'… financial protection in the form of compensation to people who lose their jobs prematurely through redundancy or re-organisation, with benefits calculated principally on the basis of length of service, so that all service is rewarded irrespective of age (albeit not always equally); with the "trigger" for compensation being age on the date of departure (rather than age on joining) from the Civil Service'.

11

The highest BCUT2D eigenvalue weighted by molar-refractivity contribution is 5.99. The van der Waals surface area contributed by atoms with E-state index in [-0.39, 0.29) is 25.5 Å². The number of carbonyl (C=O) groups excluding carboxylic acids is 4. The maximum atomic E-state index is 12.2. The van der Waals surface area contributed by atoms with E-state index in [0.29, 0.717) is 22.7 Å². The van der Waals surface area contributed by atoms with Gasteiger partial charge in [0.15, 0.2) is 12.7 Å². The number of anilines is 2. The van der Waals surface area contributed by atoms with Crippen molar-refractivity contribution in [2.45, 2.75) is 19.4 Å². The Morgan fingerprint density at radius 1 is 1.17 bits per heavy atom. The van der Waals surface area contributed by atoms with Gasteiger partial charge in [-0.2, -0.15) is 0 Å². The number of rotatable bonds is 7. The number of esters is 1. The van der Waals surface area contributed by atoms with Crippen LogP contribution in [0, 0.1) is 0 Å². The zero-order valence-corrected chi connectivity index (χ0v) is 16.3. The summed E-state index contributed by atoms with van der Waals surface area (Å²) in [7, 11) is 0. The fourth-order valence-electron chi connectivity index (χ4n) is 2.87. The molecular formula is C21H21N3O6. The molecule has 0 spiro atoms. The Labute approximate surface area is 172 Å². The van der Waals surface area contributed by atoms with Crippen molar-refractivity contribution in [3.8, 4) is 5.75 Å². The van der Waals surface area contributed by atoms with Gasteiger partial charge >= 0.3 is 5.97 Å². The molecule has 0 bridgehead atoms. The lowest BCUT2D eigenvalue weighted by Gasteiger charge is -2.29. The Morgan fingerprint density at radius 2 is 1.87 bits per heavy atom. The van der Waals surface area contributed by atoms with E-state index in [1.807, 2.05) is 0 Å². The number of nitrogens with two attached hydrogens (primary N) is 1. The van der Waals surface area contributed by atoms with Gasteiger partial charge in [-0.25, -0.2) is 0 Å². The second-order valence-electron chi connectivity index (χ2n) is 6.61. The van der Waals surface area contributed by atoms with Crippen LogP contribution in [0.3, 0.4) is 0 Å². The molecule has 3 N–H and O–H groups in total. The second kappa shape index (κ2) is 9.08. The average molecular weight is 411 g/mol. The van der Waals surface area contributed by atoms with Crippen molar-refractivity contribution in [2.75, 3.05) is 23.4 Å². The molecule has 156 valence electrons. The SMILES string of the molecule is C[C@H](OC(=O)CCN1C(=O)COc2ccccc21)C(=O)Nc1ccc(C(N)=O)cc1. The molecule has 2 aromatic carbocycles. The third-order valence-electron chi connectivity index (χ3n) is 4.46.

The ET explained the evidence relating to the compensation terms. The Official and Staff Sides of the National Whitley Council carried out a wide-ranging review of such terms, which led to an agreement of November 1971. Those under 40, or with less than 10 years service, were to be entitled to one month's pay for each year of service, plus (a) a further month's pay for each year of service (save for the first five years of total service) completed between their 31 st and 36 th birthdays, and (b) a further two months' pay for each year of service completed after their 36 th birthday. In the discussions leading to those terms, the Official Side told the Staff Side that the proposals: